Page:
Agronomy 317 - Principles of Weed Science

Herbicide Mode of Action


Synthetic Auxins

Herbicide Resistance Action Committee (HRAC) Group - O

Weed Science Society of America (WSSA) Group - 4

These herbicides generally mimic auxin, a plant growth hormone. They are often called growth regulators because they upset the natural hormone balance in the plant. The synthetic auxins are used primarily to control broadleaf weeds in grass crops, pastures, and turf. They are some of the most widely used herbicides in turfgrass, especially for home use. Some herbicides in this chemistry suppress difficult to manage perennial broadleaves, such as Canada thistle and field bindweed. Many provide good brush control and are also used for controlling woody plants in forest management and noncropland sites. Some are used for controlling certain aquatic weeds.

2,4-D and MCPA were developed in 1942 in the United States and United Kingdom, respectively. They revolutionized weed control when they were introduced shortly after World War II and provided momentum for the development of the pesticide industry. These herbicides were quickly accepted by growers because they were inexpensive and easy to apply in low water volumes. The inorganic salt herbicides that preceded them were inexpensive, but the had to be applied in large volumes of water and often provided poor weed control.

Most synthetic auxins are readily absorbed through both roots and foliage and are translocated in both the xylem and phloem. However, they are primarily foliar applied and symplastically translocated. They can be applied to the soil, but symplastic movement in roots is limited, generally making these compounds less effective as soil treatments. Translocation of foliar-applied treatments is more restricted in grasses than in susceptible broadleaves.

Synthetic auxin herbicides are not metabolically stable in plants and are converted to several different products. They cause injury because plants cannot readily control the concentration of synthetic auxins applied in relatively high doses like they can control natural auxin levels.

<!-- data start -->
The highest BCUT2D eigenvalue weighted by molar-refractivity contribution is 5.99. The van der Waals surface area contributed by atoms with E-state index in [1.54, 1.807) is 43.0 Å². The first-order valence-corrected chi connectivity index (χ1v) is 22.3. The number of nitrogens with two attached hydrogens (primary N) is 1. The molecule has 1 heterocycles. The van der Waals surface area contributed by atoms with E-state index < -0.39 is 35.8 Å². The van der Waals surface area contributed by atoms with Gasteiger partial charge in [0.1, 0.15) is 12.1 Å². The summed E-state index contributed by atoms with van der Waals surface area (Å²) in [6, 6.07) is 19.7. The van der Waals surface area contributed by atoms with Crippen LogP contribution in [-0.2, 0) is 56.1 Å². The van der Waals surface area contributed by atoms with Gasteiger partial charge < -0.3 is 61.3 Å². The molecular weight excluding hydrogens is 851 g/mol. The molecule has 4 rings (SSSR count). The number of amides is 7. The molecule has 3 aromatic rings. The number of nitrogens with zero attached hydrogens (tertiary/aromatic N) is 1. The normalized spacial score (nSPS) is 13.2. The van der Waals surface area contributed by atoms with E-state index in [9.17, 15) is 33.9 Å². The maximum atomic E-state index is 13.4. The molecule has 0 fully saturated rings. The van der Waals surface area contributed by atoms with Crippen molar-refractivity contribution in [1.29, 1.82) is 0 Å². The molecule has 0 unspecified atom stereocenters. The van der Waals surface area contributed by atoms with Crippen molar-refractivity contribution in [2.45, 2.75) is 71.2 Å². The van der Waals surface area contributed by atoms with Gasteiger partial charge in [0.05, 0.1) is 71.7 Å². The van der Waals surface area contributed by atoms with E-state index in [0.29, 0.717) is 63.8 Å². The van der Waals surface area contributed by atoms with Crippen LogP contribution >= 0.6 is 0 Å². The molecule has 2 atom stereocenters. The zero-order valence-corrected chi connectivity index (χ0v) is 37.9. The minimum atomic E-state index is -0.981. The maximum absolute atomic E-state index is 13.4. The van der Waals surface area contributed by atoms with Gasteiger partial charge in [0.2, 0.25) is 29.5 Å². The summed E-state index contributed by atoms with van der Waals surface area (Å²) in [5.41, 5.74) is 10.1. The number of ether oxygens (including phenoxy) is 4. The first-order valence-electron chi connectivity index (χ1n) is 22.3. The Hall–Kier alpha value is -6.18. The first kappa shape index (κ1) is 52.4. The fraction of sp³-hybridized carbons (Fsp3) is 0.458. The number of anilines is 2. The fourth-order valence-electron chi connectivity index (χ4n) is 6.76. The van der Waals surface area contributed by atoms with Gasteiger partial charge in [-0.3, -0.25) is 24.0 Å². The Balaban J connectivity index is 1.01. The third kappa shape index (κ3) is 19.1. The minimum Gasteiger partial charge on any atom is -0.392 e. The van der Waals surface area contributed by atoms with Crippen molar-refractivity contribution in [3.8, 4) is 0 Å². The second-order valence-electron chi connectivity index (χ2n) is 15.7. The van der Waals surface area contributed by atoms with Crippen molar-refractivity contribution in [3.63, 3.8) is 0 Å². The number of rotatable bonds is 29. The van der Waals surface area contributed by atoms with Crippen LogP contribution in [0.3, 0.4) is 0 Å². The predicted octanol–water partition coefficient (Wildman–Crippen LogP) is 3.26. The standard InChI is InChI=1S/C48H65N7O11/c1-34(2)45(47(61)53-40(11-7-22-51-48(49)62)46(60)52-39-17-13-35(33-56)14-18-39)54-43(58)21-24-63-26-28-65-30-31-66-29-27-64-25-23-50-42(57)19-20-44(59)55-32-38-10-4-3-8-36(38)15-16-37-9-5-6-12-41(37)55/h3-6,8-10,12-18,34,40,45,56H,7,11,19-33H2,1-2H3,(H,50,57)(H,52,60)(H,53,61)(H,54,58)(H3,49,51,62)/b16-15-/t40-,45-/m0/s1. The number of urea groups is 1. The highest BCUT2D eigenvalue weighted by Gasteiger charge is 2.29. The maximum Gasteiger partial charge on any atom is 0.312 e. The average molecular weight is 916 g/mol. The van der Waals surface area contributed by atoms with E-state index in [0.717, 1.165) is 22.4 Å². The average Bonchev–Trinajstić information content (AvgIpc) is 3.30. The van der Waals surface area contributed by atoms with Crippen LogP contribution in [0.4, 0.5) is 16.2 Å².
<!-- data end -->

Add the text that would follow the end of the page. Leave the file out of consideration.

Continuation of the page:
The killing action of growth-regulating chemicals is not caused by any single factor, but by the disruption of several growth processes in susceptible plants. They affect proteins in the plasma membrane, interfere with RNA production, and change the properties and integrity of the plasma membrane. Protein synthesis and RNA concentration increase as persistent auxin-like molecules prevent normal and necessary fluctuation in auxin levels required for proper plant growth. Cell proliferation increases and the plant's vascular system becomes blocked because excessive cell division and resulting growth crushes the vascular transport system. Tissues that are undergoing active cell division and growth are particularly susceptible to injury.

Injury symptoms include growth and reproduction abnormalities, especially on new growth. Broadleaf species exhibit stem and petiole twisting (epinasty), leaf malformations (parallel venation, leaf strapping, and cupping), undifferentiated cell masses and adventitous root formation on stems, and stunted root growth. Grass plants exhibit rolled leaves (onion leafing), fused brace roots, leaning stems, and stalk brittleness. Synthetic auxins can distrupt reproductive process resulting in sterile or multiple florets and nonviable seed production. Death may not occur for several weeks, but symptoms show up on young growth almost immediately after application.

Drift injury on sensitive plants is often a problem when using these herbicides, especially turf applications near gardens and trees.

Families

Phenoxyacetic acids

Benzoic acids

Pyridine-Carboxylic acids


Phenoxyacetic acids (Phenoxys)

Site of Action

Auxin-binding sites. They affect the hormone balance in the plant by mimicking auxin.

History

The oldest of the organic herbicides, these chemicals were developed in the early 1940's.

Representative Herbicides

Common name Trade name
2,4-D Various
2,4-DB Various
2,4-DP (dichloroprop) Various
2,4,5-T Banned in the U.S.
2,4,5-TP Banned in the U.S.
MCPA Various
MCPB Various
MCPP (mecoprop) Various

Crop Use

Grass crops (corn, small grains, and grain sorghum), pastures, rangeland, and turf. Control of brush and some aquatic weeds.

Application Target

Mostly used as foliar applications, but there are some soil applications.

Translocation Type

Symplastically translocated

Weed Spectrum

Primarily control broadleaf weeds, both annual and perennial.

Selectivity